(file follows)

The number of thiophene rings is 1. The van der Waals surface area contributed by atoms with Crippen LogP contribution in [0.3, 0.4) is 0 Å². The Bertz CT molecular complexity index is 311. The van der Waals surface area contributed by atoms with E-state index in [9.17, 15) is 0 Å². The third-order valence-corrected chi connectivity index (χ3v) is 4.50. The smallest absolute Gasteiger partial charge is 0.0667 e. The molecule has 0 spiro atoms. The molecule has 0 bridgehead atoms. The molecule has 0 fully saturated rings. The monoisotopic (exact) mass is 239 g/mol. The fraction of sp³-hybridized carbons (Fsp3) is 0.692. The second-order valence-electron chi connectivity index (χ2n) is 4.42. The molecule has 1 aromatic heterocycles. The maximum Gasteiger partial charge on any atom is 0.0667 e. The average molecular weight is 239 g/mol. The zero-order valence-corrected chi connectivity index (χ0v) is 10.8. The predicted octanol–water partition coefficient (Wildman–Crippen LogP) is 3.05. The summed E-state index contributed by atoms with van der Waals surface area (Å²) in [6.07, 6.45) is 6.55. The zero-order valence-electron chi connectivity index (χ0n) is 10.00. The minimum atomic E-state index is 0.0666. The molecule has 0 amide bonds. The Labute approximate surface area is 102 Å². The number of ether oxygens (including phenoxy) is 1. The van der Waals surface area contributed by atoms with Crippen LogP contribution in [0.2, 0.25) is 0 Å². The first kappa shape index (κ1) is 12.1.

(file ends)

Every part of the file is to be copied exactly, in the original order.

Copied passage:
The number of thiophene rings is 1. The van der Waals surface area contributed by atoms with Crippen LogP contribution in [0.3, 0.4) is 0 Å². The Bertz CT molecular complexity index is 311. The van der Waals surface area contributed by atoms with E-state index in [9.17, 15) is 0 Å². The third-order valence-corrected chi connectivity index (χ3v) is 4.50. The smallest absolute Gasteiger partial charge is 0.0667 e. The molecule has 0 spiro atoms. The molecule has 0 bridgehead atoms. The molecule has 0 fully saturated rings. The monoisotopic (exact) mass is 239 g/mol. The fraction of sp³-hybridized carbons (Fsp3) is 0.692. The second-order valence-electron chi connectivity index (χ2n) is 4.42. The molecule has 1 aromatic heterocycles. The maximum Gasteiger partial charge on any atom is 0.0667 e. The average molecular weight is 239 g/mol. The zero-order valence-corrected chi connectivity index (χ0v) is 10.8. The predicted octanol–water partition coefficient (Wildman–Crippen LogP) is 3.05. The summed E-state index contributed by atoms with van der Waals surface area (Å²) in [6.07, 6.45) is 6.55. The zero-order valence-electron chi connectivity index (χ0n) is 10.00. The minimum atomic E-state index is 0.0666. The molecule has 0 amide bonds. The Labute approximate surface area is 102 Å². The number of ether oxygens (including phenoxy) is 1. The van der Waals surface area contributed by atoms with Crippen LogP contribution in [0.2, 0.25) is 0 Å². The first kappa shape index (κ1) is 12.1.